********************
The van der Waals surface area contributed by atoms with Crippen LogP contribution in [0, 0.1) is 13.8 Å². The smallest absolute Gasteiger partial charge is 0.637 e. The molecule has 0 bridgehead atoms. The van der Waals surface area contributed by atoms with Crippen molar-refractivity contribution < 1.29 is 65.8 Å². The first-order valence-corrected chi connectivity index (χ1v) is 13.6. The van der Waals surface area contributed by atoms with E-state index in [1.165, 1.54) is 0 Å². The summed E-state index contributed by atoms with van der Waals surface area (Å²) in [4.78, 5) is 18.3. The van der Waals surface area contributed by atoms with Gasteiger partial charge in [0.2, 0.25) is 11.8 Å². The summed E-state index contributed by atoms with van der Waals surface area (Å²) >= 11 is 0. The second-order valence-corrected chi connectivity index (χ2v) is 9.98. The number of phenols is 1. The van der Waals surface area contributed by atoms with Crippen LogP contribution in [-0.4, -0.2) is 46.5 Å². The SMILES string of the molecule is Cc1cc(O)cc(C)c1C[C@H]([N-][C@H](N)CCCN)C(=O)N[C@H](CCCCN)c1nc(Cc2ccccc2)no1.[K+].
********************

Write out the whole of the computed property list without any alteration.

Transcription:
The van der Waals surface area contributed by atoms with Crippen LogP contribution in [0, 0.1) is 13.8 Å². The smallest absolute Gasteiger partial charge is 0.637 e. The molecule has 0 bridgehead atoms. The van der Waals surface area contributed by atoms with Crippen molar-refractivity contribution < 1.29 is 65.8 Å². The first-order valence-corrected chi connectivity index (χ1v) is 13.6. The van der Waals surface area contributed by atoms with E-state index in [1.165, 1.54) is 0 Å². The summed E-state index contributed by atoms with van der Waals surface area (Å²) in [4.78, 5) is 18.3. The van der Waals surface area contributed by atoms with Gasteiger partial charge in [0.2, 0.25) is 11.8 Å². The summed E-state index contributed by atoms with van der Waals surface area (Å²) >= 11 is 0. The second-order valence-corrected chi connectivity index (χ2v) is 9.98. The number of phenols is 1. The van der Waals surface area contributed by atoms with Crippen LogP contribution in [-0.4, -0.2) is 46.5 Å². The SMILES string of the molecule is Cc1cc(O)cc(C)c1C[C@H]([N-][C@H](N)CCCN)C(=O)N[C@H](CCCCN)c1nc(Cc2ccccc2)no1.[K+].